Chugoku Jozo's Sakurao Distillery has been on point this year.
Their first gin releases were good. Really good -- read my review here. So good, in fact, that the Sakurao Gin Original took home the Best of Gin award at this year's Los Angeles International Spirits Competition. That's a first for a Japanese gin. And it's even more of accomplishment as Sakurao Gin Original is one of the most affordable Japanese craft gins on the market.
So I'm excited to try Sakurao's latest release, which is a 2018-only limited edition gin called Sakurao Gin Hamagou. As I said when it was announced, "Hamagou" is Japanese for roundleaf chastetree, a flowering plant native to seashores across much of the Pacific. Here in Japan, it blooms from late July to early September, and the leaves have been used to make incense since the days of Heian Period (794-1195 AD). Presumably after an exhaustive amount of negotiation, Sakurao Distillery's staff collected the plants from the shores of Miyajima in Hiroshima prefecture.
That's significant since Miyajima isn't just historically sacred in the religious sense, being home to the Itsukushima Shrine, with its iconic "floating torii." The island's natural environment is also legally protected, and its tiny ecosystem has about a third of the varieties of plants found in all of Hiroshima prefecture.
Getting back to the gin, hamagou is one of six botanicals sourced from within Hiroshima:
- Shiranui, a.k.a. dekopon (yet another obscure Japanese citrus)
- Green tea
Six more botanicals are sourced from outside of Japan, bringing the total to 12:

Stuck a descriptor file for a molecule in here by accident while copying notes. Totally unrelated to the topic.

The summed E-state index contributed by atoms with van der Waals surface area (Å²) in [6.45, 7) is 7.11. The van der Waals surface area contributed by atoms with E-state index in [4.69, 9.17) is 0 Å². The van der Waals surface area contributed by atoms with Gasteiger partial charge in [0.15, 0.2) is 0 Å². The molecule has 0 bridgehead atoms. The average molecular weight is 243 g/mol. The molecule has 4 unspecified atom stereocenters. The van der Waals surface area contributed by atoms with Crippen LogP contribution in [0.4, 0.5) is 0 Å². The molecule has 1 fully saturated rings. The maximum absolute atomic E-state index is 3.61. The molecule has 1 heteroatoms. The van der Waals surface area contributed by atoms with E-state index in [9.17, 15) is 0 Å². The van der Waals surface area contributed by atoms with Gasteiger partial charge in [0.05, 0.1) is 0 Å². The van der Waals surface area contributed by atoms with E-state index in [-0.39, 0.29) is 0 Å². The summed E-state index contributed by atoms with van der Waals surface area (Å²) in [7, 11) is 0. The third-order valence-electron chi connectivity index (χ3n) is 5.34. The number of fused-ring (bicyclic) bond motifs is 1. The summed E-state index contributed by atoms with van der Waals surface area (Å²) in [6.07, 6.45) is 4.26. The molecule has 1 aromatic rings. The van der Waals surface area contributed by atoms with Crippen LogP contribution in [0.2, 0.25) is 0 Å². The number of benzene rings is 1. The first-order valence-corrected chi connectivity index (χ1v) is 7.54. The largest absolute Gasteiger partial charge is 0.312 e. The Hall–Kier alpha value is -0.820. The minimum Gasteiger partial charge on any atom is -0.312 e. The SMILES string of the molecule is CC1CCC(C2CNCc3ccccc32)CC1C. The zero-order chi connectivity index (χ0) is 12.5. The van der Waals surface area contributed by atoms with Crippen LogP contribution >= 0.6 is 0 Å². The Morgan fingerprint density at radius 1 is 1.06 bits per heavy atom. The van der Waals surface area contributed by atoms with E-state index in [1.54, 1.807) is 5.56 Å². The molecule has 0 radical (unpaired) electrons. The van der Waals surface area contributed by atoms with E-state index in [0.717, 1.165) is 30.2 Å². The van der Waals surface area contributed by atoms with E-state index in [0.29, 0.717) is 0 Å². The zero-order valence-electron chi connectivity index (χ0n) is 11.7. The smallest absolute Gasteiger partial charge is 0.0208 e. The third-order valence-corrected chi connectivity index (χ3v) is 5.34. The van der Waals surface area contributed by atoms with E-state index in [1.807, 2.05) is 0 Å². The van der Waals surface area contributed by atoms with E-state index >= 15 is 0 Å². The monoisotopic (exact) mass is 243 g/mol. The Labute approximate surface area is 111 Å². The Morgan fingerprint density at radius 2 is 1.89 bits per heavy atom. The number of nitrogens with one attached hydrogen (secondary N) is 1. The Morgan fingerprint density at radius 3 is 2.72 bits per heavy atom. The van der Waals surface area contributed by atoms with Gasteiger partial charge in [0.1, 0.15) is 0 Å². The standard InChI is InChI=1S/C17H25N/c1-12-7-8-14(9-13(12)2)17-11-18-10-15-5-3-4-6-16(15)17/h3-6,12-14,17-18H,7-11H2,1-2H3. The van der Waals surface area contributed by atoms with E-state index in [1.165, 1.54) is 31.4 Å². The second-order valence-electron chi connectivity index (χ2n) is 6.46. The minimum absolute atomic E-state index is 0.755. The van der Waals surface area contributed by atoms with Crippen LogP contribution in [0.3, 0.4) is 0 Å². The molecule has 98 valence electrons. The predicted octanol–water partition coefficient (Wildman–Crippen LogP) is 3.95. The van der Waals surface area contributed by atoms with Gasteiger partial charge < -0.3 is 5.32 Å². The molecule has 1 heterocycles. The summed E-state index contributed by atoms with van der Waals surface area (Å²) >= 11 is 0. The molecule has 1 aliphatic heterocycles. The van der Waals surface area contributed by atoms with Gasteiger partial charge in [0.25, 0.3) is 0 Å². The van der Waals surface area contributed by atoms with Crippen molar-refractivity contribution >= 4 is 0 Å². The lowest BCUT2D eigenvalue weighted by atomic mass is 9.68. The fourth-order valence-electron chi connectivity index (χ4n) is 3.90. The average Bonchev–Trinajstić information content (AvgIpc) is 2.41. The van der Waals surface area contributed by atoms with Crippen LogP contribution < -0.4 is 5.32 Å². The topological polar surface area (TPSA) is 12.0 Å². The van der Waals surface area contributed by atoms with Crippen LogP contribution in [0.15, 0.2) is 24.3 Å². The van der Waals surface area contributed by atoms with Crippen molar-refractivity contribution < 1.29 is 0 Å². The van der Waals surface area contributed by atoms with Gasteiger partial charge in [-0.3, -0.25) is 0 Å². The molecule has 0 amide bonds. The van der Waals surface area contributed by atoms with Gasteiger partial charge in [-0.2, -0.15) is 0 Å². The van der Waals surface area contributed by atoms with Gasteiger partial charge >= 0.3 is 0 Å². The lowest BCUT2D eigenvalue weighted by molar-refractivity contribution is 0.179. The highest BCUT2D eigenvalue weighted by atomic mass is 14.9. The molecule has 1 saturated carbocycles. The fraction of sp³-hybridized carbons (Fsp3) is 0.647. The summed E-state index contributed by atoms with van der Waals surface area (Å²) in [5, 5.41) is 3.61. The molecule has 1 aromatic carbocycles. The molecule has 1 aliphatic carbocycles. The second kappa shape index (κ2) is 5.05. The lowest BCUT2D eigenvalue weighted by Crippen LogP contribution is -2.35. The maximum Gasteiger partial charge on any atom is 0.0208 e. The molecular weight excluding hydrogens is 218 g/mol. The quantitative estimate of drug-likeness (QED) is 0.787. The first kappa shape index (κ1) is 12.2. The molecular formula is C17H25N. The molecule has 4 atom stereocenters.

- Juniper berry
- Angelica root
- Coriander seed
- Vanilla bean
- Caraway seed
Now, I figured this would be a more floral gin when I first heard about it. So what's it really like? Let's give it a try.
Nose: Lots of herbal notes, primarily rosemary and mint. Juniper isn't really anywhere to be found just yet. Compared to Sakurao Gin Original, this doesn't really have much fruitiness to it.
Palate: There's a slight bitterness that comes alongside the green tea. Afterwards there's a meadow-like grassiness to it.
Finish: The juniper begins to show towards the tail here. Afterwards there's a touch of licorice, and you're left with nice floral, minty finish.
Price paid: 2808 yen
I personally prefer a touch more juniper, but this is definitely another solid offering out of Sakurao Distillery. While Hinata was an earthy, deep forest sort of floral gin, Hamagou here brings up images of a seaside herb garden.
Whiskey Richard is the founder of nomunication.jp, and has been saying he has lived in Japan for ten years for the past four years. He enjoys drinking basically anything except straight-up Campari.